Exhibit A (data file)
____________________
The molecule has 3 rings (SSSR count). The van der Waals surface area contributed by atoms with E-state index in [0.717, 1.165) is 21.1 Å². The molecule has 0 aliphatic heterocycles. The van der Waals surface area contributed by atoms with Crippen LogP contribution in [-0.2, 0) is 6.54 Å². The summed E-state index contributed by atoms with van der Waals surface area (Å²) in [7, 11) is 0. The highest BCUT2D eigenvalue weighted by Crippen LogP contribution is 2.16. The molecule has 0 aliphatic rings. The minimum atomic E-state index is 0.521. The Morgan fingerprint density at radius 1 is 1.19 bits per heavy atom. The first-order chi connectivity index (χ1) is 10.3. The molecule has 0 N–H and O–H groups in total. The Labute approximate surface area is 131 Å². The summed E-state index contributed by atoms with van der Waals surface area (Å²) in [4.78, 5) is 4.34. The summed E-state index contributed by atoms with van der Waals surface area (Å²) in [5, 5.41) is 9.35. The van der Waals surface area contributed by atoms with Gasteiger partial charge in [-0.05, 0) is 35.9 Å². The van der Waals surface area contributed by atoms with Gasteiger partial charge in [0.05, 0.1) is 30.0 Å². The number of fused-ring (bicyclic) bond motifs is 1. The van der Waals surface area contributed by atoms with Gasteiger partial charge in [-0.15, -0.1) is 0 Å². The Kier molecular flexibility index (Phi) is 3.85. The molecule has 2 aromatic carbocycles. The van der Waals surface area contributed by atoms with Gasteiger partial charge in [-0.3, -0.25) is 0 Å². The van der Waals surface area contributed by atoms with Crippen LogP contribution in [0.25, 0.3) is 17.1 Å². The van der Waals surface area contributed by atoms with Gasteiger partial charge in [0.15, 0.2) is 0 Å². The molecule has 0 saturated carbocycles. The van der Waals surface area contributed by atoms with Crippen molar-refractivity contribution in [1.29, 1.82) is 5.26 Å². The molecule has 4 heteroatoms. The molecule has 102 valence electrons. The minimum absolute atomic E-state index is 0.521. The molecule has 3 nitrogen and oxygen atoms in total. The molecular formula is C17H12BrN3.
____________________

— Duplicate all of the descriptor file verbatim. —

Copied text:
The molecule has 3 rings (SSSR count). The van der Waals surface area contributed by atoms with E-state index in [0.717, 1.165) is 21.1 Å². The molecule has 0 aliphatic heterocycles. The van der Waals surface area contributed by atoms with Crippen LogP contribution in [-0.2, 0) is 6.54 Å². The summed E-state index contributed by atoms with van der Waals surface area (Å²) in [7, 11) is 0. The highest BCUT2D eigenvalue weighted by Crippen LogP contribution is 2.16. The molecule has 0 aliphatic rings. The minimum atomic E-state index is 0.521. The Morgan fingerprint density at radius 1 is 1.19 bits per heavy atom. The first-order chi connectivity index (χ1) is 10.3. The molecule has 0 N–H and O–H groups in total. The Labute approximate surface area is 131 Å². The summed E-state index contributed by atoms with van der Waals surface area (Å²) in [4.78, 5) is 4.34. The summed E-state index contributed by atoms with van der Waals surface area (Å²) in [5, 5.41) is 9.35. The van der Waals surface area contributed by atoms with Gasteiger partial charge in [-0.05, 0) is 35.9 Å². The van der Waals surface area contributed by atoms with Gasteiger partial charge in [0.05, 0.1) is 30.0 Å². The number of fused-ring (bicyclic) bond motifs is 1. The van der Waals surface area contributed by atoms with Gasteiger partial charge in [-0.15, -0.1) is 0 Å². The Kier molecular flexibility index (Phi) is 3.85. The molecule has 2 aromatic carbocycles. The van der Waals surface area contributed by atoms with Gasteiger partial charge in [-0.3, -0.25) is 0 Å². The van der Waals surface area contributed by atoms with Crippen LogP contribution in [0.25, 0.3) is 17.1 Å². The van der Waals surface area contributed by atoms with Gasteiger partial charge in [0.15, 0.2) is 0 Å². The molecule has 0 saturated carbocycles. The van der Waals surface area contributed by atoms with Crippen molar-refractivity contribution in [1.29, 1.82) is 5.26 Å². The molecule has 4 heteroatoms. The molecule has 102 valence electrons. The minimum absolute atomic E-state index is 0.521. The molecule has 3 nitrogen and oxygen atoms in total. The molecular formula is C17H12BrN3.